Monday, March 3, 2014

Report on HOLA After The Curtain: THE HAPPIEST SONG PLAYS LAST

On Thursday, February 27, 2014, the Hispanic Organization of Latin Actors (HOLA) held an HOLA After The Curtain event for the Second Stage Theatre production of The Happiest Song Plays Last. The event took place immediately after the performance and the moderator was Louis Perego Moreno (Tío Louie). The play was written by Tony Award nominee and HOLA Award and Pulitzer Prize winner Quiara Alegría Hudes and directed by Tony Award winner Rubén Santiago Hudson. Perego Moreno interviewed Hudes and actors from the production, which included Anthony Chisholm, HOLA Award winner Tony Plana, Armando RiescoAnnapurna Sriram and HOLA Award winner Lauren Vélez. (Director Santiago Hudson, actor Dariush Kashani and Grammy nominated composer Nelson González were unavailable for the event.)

Tío Louie first spoke with playwright Hudes on how a play about a Gulf War veteran-turned-actor called Elliot: A Soldier's Fugue became the first part of what is now dubbed The Elliot Trilogy. The second play, Water By The Spoonful, won the Pulitzer Prize for Drama, making her the first Latina (and second Latino after Nilo Cruz) to win the prize. (The play also won an HOLA Award for playwriting.) With the third and final installment of the trilogy, Hudes set out to make a musically-infused, unabashed nostalgic story. 

He also spoke to actors Chisholm, Plana, Riesco, Sriram and Vélez regarding their feelings about the production. Plana said he knew he had to be in the play after reading a monologue of his character. Vélez remarked on how in a particular scene she connects with González and the other two musicians who were up to that point in the background of the play. Their connection at that point in the play (no spoilers here) helps her deliver a blistering monologue. Sriram tapped into her biracial heritage (she is half-Indian), enabling to easily understand the themes of Hudes's play. Chisholm, like Santiago Hudson an alum of the works of August Wilson, recalled that just as in the oeuvre of Wilson, this play deals with a neighborhood and a family in the broadest sense of the word. With the use of music (referred to as "another character in the play" by Chisholm), a play cycle and a Pennsylvania setting (The Elliot Trilogy takes place mostly in Philadelphia, while August Wilson's plays take place in Pittsburgh), the trilogy resembles Wilson's The Pittsburgh Cycle, but with a Latino family at its core (Wilson received two Pulitzer Prizes for Drama for his plays).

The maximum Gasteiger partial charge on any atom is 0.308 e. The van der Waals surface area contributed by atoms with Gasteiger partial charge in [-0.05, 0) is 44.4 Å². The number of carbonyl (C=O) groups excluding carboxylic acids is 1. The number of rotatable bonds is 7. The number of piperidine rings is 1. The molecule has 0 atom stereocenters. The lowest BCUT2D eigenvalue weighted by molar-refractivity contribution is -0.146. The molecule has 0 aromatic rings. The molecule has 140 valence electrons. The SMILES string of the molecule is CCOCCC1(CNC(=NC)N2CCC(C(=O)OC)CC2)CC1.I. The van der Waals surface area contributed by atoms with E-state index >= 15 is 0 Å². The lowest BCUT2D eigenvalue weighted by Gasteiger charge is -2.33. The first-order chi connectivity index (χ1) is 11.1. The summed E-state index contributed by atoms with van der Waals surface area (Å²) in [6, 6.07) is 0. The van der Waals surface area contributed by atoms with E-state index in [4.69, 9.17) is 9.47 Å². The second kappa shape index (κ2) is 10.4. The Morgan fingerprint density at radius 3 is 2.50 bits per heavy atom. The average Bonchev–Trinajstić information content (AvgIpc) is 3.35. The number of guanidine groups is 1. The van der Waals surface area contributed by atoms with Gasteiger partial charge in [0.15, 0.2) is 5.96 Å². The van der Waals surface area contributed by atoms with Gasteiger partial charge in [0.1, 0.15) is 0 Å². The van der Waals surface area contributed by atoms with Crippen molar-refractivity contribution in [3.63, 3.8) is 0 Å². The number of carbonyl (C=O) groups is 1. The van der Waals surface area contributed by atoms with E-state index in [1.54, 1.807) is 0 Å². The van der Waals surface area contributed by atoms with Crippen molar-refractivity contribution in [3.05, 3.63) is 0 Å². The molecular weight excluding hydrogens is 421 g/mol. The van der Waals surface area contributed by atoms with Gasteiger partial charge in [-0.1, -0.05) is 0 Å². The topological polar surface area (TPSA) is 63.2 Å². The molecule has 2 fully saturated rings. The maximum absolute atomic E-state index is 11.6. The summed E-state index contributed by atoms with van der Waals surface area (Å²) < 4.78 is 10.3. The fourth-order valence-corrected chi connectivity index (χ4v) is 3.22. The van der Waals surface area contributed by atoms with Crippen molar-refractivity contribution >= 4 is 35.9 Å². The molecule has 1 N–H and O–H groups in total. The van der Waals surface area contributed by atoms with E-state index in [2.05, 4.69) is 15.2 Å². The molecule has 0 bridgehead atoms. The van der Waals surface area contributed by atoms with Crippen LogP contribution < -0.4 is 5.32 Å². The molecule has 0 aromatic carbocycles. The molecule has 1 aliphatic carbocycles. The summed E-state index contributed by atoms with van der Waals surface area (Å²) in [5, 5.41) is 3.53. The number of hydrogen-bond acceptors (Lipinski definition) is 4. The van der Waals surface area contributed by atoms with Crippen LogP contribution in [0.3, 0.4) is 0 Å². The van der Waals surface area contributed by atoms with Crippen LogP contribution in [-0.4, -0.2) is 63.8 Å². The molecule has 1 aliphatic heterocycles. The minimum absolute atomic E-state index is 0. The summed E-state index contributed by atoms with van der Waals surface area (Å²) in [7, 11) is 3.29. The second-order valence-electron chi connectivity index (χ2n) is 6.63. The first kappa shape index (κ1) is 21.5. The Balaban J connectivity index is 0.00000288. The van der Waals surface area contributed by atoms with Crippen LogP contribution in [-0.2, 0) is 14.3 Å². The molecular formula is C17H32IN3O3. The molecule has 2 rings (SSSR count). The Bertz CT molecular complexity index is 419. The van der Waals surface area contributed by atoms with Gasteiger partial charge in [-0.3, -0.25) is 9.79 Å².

Riesco, as protagonist Elliot, has the unique honor of being the only actor to premiere in all three productions. He said being able to work on this character over the past seven years (when the first play in the trilogy premiered) has been a blessing and that similarly to Elliot and Sriram's character Shar in the play, he is about to embark on a new chapter in his life– fatherhood. His wife, actress Shirley Rumierk, is expecting their first child in a few months. Riesco was also extremely grateful to Hudes for believing in him and casting "this Irish-looking Puerto Rican" in the role of his lifetime thus far. Several of the actors remarked on the beauty of making theater is that one is able to create something new with every performance. Practically everyone on the panel praised Santiago Hudson with his directing duties and how he was able to seamlessly put together musicians with actors in a drama.

HOLA would like to thank Seth Shepsle, Laura DiLorenzo and the rest of the staff of Second Stage Theatre, Tío Louie, Anthony Ruiz, Quiara Alegría Hudes and the actors of the production Water By The Spoonful for making this event such a success.

[Photos on this blog were taken by ARuiz Photography and Alphabeta Photography, respectively. To see more photos from this event, click here.]

1 comment:

Tio Louie said...

Great and very uplifting experience interviewing the stellar Director, Quiara Alegria Hudes and a brilliant & moving cast. I got so much about the behind-the-scenes shaping the play, the actors' execution in their particular roles, as well about each and everyone's craft as an artist and its relation to the real world ~ fascinating discussion and a great third play in a trilogy!